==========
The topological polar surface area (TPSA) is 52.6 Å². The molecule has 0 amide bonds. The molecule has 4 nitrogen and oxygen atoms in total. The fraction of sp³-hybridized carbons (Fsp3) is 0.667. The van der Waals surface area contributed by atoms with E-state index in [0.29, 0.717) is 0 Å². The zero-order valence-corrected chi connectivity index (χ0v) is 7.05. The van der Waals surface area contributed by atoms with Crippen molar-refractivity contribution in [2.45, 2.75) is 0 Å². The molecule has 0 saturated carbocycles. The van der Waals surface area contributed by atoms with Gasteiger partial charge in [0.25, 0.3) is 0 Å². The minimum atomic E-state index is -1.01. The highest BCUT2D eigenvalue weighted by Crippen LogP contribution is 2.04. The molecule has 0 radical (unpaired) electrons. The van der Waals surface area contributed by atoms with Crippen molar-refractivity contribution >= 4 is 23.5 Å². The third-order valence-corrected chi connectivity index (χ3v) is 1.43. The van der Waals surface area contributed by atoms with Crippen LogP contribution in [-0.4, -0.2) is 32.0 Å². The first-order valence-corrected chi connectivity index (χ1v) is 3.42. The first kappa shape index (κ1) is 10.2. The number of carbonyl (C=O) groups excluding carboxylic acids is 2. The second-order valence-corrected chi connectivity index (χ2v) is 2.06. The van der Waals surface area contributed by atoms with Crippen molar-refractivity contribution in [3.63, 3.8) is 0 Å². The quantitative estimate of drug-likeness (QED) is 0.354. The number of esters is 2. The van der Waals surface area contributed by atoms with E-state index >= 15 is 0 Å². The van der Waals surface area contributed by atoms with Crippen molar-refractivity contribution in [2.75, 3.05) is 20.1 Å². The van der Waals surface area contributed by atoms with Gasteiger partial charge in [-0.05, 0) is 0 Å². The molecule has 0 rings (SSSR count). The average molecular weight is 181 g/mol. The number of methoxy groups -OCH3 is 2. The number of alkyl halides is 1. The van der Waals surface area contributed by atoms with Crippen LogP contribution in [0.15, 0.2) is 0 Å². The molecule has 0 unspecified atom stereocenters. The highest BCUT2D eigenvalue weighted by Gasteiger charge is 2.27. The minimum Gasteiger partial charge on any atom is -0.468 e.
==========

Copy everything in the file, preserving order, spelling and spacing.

The topological polar surface area (TPSA) is 52.6 Å². The molecule has 0 amide bonds. The molecule has 4 nitrogen and oxygen atoms in total. The fraction of sp³-hybridized carbons (Fsp3) is 0.667. The van der Waals surface area contributed by atoms with E-state index in [0.29, 0.717) is 0 Å². The zero-order valence-corrected chi connectivity index (χ0v) is 7.05. The van der Waals surface area contributed by atoms with Crippen molar-refractivity contribution in [2.45, 2.75) is 0 Å². The molecule has 0 saturated carbocycles. The van der Waals surface area contributed by atoms with Gasteiger partial charge in [0.25, 0.3) is 0 Å². The minimum atomic E-state index is -1.01. The highest BCUT2D eigenvalue weighted by Crippen LogP contribution is 2.04. The molecule has 0 radical (unpaired) electrons. The van der Waals surface area contributed by atoms with Crippen molar-refractivity contribution >= 4 is 23.5 Å². The third-order valence-corrected chi connectivity index (χ3v) is 1.43. The van der Waals surface area contributed by atoms with Crippen LogP contribution in [-0.4, -0.2) is 32.0 Å². The first-order valence-corrected chi connectivity index (χ1v) is 3.42. The first kappa shape index (κ1) is 10.2. The number of carbonyl (C=O) groups excluding carboxylic acids is 2. The second-order valence-corrected chi connectivity index (χ2v) is 2.06. The van der Waals surface area contributed by atoms with Crippen molar-refractivity contribution in [3.63, 3.8) is 0 Å². The quantitative estimate of drug-likeness (QED) is 0.354. The number of esters is 2. The van der Waals surface area contributed by atoms with E-state index >= 15 is 0 Å². The van der Waals surface area contributed by atoms with Crippen molar-refractivity contribution in [2.75, 3.05) is 20.1 Å². The van der Waals surface area contributed by atoms with Gasteiger partial charge in [-0.05, 0) is 0 Å². The molecule has 0 rings (SSSR count). The average molecular weight is 181 g/mol. The number of methoxy groups -OCH3 is 2. The number of alkyl halides is 1. The van der Waals surface area contributed by atoms with Crippen LogP contribution in [0.15, 0.2) is 0 Å². The molecule has 0 unspecified atom stereocenters. The highest BCUT2D eigenvalue weighted by Gasteiger charge is 2.27. The minimum Gasteiger partial charge on any atom is -0.468 e.